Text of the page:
Underground Railroad

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Related to Underground Railroad: Harriet Tubman

Underground Railroad

a. A series of escape routes and hiding places that fugitive slaves used to escape the South before and during the Civil War.
b. A secret cooperative network of people who helped and hid such fugitive slaves.
2. underground railroad A secret cooperative network engaged in the clandestine movement and housing of fugitives, such as children removed illegally from the custody of a parent charged with child abuse.

underground railroad

(Historical Terms) (often capitals) (in the pre-Civil War US) the system established by abolitionists to aid escaping slaves

un′derground rail′road

(often caps.) (before the abolition of slavery in the U.S.) a system for helping fugitive slaves escape into Canada and other places of safety.

Underground Railroad

An escape route for southern slaves to Canada frequently opposed by white workers fearful for their own jobs.
ThesaurusAntonymsRelated WordsSynonymsLegend:
Noun1.Underground Railroad - secret aid to escaping slaves that was provided by abolitionists in the years before the American Civil WarUnderground Railroad - secret aid to escaping slaves that was provided by abolitionists in the years before the American Civil War
References in periodicals archive ?
Located on the banks of the Ohio River, Ripley was a hotbed of activity for the Underground Railroad. As a conductor on the Underground Railroad, Parker took an active role in removing an estimated 1,000 slaves from bondage.
The natural setting and history of the cottage as a stop on the Underground Railroad inspired some of my poems and journal writings.
Humez addresses the 10 or 11 successful trips--the first in 1850--that Tubman made to the South to liberate her enslaved counterparts; her relationships with prominent white and black abolitionists, including Frederick Douglass, Wendell Phillips, Franklin Sanborn, Gerrit Smith, Thomas Garrett, Henry Fowler, Lucretia Mott, John Brown, Sarah Hopkins Bradford, and members of both the Underground Railroad community in western New York State and the Pennsylvania Anti-Slavery Society; and her role in the bourgeoning anti-slavery speaking circuit.
In the following, the "Underground Railroad" will be understood as having been one significant fluid aspect of the hemisphere-wide antebellum processes of marronage in an effort to take steps in the direction of bringing a relevant analytical framework to bear on the UGRR and the roles of maroons in US history.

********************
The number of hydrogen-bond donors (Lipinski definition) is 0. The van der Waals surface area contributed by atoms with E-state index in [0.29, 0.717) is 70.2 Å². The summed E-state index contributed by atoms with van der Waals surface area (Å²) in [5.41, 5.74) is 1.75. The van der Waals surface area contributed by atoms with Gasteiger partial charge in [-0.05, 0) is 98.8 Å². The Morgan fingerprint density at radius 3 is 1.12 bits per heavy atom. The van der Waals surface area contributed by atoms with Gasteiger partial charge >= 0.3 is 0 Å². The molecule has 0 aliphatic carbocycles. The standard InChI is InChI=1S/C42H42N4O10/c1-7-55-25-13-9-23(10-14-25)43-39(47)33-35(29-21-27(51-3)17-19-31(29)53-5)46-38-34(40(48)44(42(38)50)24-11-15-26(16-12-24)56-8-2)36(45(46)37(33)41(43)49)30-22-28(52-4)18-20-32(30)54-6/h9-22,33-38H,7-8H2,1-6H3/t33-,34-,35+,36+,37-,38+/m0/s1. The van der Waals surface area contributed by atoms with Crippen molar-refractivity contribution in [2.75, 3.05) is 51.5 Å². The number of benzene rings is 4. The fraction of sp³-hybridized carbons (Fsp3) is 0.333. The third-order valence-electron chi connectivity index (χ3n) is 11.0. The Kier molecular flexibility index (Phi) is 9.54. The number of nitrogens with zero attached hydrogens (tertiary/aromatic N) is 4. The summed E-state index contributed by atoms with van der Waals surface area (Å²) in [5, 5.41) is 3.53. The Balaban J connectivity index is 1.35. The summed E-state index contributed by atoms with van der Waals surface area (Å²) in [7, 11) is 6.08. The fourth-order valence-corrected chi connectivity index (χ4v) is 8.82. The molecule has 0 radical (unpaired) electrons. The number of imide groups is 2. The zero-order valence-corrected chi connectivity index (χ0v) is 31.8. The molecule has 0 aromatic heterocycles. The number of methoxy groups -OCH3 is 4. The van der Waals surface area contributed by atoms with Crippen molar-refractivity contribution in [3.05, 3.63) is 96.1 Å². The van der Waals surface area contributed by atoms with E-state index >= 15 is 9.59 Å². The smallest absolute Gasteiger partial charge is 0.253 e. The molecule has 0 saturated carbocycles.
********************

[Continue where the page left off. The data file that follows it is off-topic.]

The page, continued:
Perhaps some will be inspired to do new research, for it is in the pesky details in primary sources that We will discover and understand the long obscured history of African-American familial and community life, the Underground Railroad, and the many women, both famous and unknown, who remain at its core.
The Coffins were legendary in helping runaway slaves escape to freedom in the North, and Levi is often referred to as the "President" of the Underground Railroad.
Anna Douglass remains symbolic of the countless men and women, black and white, whose contributions to the abolitionist movement and the Underground Railroad have largely gone unrecorded.
"For all Americans in search of a shared past, it proves that brutal systems and laws can be overturned from within," former National Park Service Director Robert Stanton wrote in the agency's Underground Railroad handbook.
It will utilize the latest multimedia technology to trace the history of the Underground Railroad and strive to cultivate a new sense of the precious gift of liberty and how to expand and protect it.
From the slave ships to the plantations to the lynchings to the Underground Railroad to the jazz and blues clubs; the voyage is an extraordinary one.
After the dancers do these twelve programs, they will be prepared to address the so-called classical and the so-called modern pieces." For now, Twyla Tharp Dance will be performing year-round at the church, which was once a stop on the Underground Railroad, a network of safe houses that helped African Americans escape slavery.
Nevertheless, some people in Baltimore are up in arms over muralist Michael Alewitz's plans to depict Underground Railroad conductor Harriet "Moses" Tubman parting a swirling Red Sea with a rifle.

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